Id. at 75, 83. He explained Mother was forthcoming about substance abuse, but struggles "to understand the role of drugs in her life." Id. at 79. Dr. Rosenblum testified Mother made some progress but ultimately issued a guarded prognosis for her improvement because personality disorders are difficult to treat and require "years of counseling, combined with maturity and, in [Mother]'s case, probably psychotropic medication[.]" Id. at 82-83.

Regarding the bond between Mother and Child, he testified that Child is "always glad to see [Mother]," "loves her[,]" and enjoys spending time with her, but Child's relationship with her is "more ancillary" and "playful" like a "big sister" or "aunt." Id. at 84, 90, 93. He said Mother is "nurturing" and "affectionate[,]" but "tends to be comfortable with creating an emotional dependency." Id. at 85, 87. She is not "as focused on helping [Child] to expand her developmental competencies and to build her self-esteem." Id. at 87. Specifically, he noted, in the last two evaluations, Mother "spent more time focus[ed]" on "[Child]'s appearance," suggesting "she's not getting adequate physical care" with Foster Mother, than "engaging [Child] in positive activities." Id. at 85-86. He further testified "I think it makes [Child] uncomfortable." Id. at 86. He went on to explain "[i]t is pretty well-known that [Mother] and [F]oster [M]other do not get along" and "[F]oster [M]other indicates that [Mother] has harassed her[.]" Id. at 85.

Dr. Rosenblum further testified that Child "receives excellent, outstanding care from her [F]oster [M]other" and "[h]er primary attachment is definitely to her [F]oster [M]other." Id. at 88, 90. He testified "[F]oster [M]other does a particularly good job of building [Child's] confidence and encouraging her[.]" Id. at 87. He explained "[Child] has developed attachments, healthy attachments, to her [F]oster [M]other[ and] her foster


siblings[.]" Id. at 89. He explained her foster home "is the foundation of her emotional well-being." Id. at 121.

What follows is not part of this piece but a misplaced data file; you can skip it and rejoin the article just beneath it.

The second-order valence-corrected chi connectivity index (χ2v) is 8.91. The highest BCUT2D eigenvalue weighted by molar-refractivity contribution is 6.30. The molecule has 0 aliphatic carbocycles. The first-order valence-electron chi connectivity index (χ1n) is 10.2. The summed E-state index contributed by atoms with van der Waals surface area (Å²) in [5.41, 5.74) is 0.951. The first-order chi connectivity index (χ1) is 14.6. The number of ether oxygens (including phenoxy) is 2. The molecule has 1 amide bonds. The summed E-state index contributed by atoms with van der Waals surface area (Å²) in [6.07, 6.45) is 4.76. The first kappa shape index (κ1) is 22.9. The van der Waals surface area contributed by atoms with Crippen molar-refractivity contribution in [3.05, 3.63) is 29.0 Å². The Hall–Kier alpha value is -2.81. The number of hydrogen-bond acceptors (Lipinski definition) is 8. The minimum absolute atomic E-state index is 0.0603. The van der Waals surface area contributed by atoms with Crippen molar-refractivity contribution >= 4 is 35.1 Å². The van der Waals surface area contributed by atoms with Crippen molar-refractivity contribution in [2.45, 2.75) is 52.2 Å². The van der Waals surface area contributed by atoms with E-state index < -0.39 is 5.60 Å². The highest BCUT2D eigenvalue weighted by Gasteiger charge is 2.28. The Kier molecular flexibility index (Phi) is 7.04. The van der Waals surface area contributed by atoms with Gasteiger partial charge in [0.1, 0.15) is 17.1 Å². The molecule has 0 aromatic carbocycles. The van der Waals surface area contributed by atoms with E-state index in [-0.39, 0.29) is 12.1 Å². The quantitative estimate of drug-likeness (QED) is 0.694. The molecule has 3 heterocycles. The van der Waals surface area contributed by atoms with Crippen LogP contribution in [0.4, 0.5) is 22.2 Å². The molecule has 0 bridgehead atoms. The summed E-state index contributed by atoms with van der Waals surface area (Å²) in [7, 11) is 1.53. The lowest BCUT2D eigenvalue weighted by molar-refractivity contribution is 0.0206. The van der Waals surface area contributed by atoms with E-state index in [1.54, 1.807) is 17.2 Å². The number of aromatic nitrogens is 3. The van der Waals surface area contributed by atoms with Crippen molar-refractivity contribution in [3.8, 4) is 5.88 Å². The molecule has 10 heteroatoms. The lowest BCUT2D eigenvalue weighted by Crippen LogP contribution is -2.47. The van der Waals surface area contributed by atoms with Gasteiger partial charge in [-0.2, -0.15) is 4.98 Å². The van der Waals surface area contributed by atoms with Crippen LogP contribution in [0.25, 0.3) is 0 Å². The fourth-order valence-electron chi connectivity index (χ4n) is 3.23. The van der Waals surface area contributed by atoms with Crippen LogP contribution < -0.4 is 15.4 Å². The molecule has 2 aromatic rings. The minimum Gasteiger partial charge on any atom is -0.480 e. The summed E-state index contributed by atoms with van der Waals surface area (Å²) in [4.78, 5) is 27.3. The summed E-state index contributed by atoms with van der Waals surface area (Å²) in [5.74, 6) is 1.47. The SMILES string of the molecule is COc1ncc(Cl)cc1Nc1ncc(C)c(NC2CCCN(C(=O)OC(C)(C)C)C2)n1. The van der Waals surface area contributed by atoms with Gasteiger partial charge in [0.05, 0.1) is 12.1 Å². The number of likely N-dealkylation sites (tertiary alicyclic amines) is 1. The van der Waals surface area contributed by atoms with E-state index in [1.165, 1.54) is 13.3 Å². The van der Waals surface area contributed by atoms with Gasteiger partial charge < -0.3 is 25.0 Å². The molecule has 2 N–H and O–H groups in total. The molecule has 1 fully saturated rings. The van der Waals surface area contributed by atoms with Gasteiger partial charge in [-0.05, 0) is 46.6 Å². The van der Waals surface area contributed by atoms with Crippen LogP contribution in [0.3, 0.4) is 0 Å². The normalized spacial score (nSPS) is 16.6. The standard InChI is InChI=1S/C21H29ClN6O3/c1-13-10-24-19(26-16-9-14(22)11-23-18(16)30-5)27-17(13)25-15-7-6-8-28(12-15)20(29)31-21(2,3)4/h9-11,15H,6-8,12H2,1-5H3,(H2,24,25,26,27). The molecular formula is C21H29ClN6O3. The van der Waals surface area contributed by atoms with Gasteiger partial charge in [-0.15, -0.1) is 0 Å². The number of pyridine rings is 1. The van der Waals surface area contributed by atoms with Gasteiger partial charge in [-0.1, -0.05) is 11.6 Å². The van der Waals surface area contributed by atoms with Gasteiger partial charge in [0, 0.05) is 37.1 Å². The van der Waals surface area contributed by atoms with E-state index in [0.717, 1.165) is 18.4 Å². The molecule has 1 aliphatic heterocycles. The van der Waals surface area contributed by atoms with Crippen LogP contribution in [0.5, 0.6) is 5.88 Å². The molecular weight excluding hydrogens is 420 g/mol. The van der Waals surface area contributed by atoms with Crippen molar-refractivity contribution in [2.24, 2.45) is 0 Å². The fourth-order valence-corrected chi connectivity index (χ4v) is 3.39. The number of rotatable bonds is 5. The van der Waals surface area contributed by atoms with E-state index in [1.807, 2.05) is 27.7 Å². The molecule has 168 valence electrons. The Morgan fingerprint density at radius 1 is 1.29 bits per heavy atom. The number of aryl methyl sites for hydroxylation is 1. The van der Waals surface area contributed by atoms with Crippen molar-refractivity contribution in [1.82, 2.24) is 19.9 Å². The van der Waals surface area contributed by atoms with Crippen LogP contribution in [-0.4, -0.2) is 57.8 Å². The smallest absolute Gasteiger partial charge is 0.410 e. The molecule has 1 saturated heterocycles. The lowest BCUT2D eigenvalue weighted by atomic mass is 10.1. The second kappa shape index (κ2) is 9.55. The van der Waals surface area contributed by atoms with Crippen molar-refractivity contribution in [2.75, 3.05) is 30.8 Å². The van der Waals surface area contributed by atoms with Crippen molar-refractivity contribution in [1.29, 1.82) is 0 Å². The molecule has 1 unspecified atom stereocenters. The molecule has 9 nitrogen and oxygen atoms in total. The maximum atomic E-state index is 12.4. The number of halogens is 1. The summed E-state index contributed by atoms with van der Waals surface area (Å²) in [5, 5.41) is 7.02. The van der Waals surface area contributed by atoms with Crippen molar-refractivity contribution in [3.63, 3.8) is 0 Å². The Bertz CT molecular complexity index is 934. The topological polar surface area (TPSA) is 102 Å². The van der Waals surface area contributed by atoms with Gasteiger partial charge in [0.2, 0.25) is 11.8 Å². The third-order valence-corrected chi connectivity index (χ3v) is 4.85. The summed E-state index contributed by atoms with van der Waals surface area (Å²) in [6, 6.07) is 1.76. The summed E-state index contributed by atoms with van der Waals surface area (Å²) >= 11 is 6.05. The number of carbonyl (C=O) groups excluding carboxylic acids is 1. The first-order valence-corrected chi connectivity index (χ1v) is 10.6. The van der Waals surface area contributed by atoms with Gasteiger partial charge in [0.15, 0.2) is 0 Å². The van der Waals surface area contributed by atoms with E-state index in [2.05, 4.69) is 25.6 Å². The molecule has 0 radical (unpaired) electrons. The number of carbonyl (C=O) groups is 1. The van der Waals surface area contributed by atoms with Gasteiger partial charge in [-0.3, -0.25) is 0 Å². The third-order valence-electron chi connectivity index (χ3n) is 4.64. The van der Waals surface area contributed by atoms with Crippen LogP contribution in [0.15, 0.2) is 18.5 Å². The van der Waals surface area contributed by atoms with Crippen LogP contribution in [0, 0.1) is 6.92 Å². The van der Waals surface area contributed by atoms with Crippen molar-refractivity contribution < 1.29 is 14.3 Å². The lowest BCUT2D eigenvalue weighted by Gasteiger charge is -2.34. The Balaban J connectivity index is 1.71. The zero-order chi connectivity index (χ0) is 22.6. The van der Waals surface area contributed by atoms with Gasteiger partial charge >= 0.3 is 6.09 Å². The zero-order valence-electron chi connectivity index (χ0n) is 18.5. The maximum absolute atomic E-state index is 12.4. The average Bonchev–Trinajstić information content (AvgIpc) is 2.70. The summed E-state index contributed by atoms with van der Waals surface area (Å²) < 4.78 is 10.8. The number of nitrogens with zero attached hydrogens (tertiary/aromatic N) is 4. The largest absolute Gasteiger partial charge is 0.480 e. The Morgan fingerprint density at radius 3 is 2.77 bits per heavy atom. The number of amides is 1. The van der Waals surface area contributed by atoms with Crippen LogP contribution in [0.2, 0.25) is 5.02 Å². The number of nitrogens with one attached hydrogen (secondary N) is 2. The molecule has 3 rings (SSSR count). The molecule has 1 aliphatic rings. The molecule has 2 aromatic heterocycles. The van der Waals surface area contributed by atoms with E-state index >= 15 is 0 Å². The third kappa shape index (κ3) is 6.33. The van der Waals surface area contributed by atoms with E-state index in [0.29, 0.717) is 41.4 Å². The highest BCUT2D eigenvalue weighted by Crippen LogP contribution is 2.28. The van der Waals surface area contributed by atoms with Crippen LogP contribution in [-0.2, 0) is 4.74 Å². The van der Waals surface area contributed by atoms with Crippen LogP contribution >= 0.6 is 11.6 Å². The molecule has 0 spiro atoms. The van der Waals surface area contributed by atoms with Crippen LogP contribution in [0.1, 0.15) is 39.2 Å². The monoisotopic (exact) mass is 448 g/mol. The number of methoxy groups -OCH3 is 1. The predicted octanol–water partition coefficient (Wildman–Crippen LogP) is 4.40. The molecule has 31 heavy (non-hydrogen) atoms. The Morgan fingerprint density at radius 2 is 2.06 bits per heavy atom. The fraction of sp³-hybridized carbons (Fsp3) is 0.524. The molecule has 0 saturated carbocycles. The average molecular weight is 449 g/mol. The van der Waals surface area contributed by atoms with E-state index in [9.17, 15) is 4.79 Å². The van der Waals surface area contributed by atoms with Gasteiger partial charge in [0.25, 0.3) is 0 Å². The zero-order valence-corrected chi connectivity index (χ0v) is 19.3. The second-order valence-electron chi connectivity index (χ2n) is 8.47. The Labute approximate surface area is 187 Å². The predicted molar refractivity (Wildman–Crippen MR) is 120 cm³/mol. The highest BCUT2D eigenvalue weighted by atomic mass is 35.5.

The court also questioned Dr. Rosenblum. When the court asked whether "[M]other could mature to a point where she would be in a position to assume a safe and secure family environment," Dr. Rosenblum replied:

Not for this child, no. Again, I believe the die has been cast. Attachment is most critically formed in the - between one to two years of life. This child has lived now almost five years in the same home. I think she has a secure foundation, a secure relationship with her primary caregiver. I would say the verdict would be out as to whether birth mother might ever be in a position to parent a child successfully. But for this child I believe there would be significant trauma . . . for her to be removed from this home. So I don't see a very favorable prognosis even if mother was functioning significantly better than she is now, which, again, there's no guarantee. But I think for this child the train has left the station quite some time ago.

Id. at 126-27. Finally, in response to the court's question if "[C]hild should be allowed to maintain some degree of contact with [M]other[,]" Dr. Rosenblum further testified:

Yeah. I always - almost always feel that way. I don't believe that [Mother]'s malicious towards [Child]. I think her love is genuine. . . . [I]f we were